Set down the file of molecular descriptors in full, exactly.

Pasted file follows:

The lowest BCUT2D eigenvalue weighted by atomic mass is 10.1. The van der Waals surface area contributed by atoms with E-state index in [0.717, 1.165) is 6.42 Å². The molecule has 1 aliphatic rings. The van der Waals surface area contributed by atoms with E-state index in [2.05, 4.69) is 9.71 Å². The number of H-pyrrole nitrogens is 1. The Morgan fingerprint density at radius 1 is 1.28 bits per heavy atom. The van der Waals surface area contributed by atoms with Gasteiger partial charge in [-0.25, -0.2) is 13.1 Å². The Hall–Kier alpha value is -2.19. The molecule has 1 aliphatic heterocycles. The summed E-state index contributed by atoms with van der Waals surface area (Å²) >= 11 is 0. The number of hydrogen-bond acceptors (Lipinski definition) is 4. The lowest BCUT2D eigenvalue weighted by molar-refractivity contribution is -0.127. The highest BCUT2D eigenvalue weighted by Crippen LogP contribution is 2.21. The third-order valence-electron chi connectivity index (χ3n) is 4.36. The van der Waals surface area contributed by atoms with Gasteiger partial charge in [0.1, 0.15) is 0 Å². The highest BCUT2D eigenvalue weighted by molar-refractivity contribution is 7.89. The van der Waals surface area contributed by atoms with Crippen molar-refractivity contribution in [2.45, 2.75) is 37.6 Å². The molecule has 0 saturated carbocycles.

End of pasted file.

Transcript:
The lowest BCUT2D eigenvalue weighted by atomic mass is 10.1. The van der Waals surface area contributed by atoms with E-state index in [0.717, 1.165) is 6.42 Å². The molecule has 1 aliphatic rings. The van der Waals surface area contributed by atoms with E-state index in [2.05, 4.69) is 9.71 Å². The number of H-pyrrole nitrogens is 1. The Morgan fingerprint density at radius 1 is 1.28 bits per heavy atom. The van der Waals surface area contributed by atoms with Gasteiger partial charge in [-0.25, -0.2) is 13.1 Å². The Hall–Kier alpha value is -2.19. The molecule has 1 aliphatic heterocycles. The summed E-state index contributed by atoms with van der Waals surface area (Å²) >= 11 is 0. The number of hydrogen-bond acceptors (Lipinski definition) is 4. The lowest BCUT2D eigenvalue weighted by molar-refractivity contribution is -0.127. The highest BCUT2D eigenvalue weighted by Crippen LogP contribution is 2.21. The third-order valence-electron chi connectivity index (χ3n) is 4.36. The van der Waals surface area contributed by atoms with Gasteiger partial charge in [0.1, 0.15) is 0 Å². The highest BCUT2D eigenvalue weighted by molar-refractivity contribution is 7.89. The van der Waals surface area contributed by atoms with Crippen molar-refractivity contribution in [2.45, 2.75) is 37.6 Å². The molecule has 0 saturated carbocycles.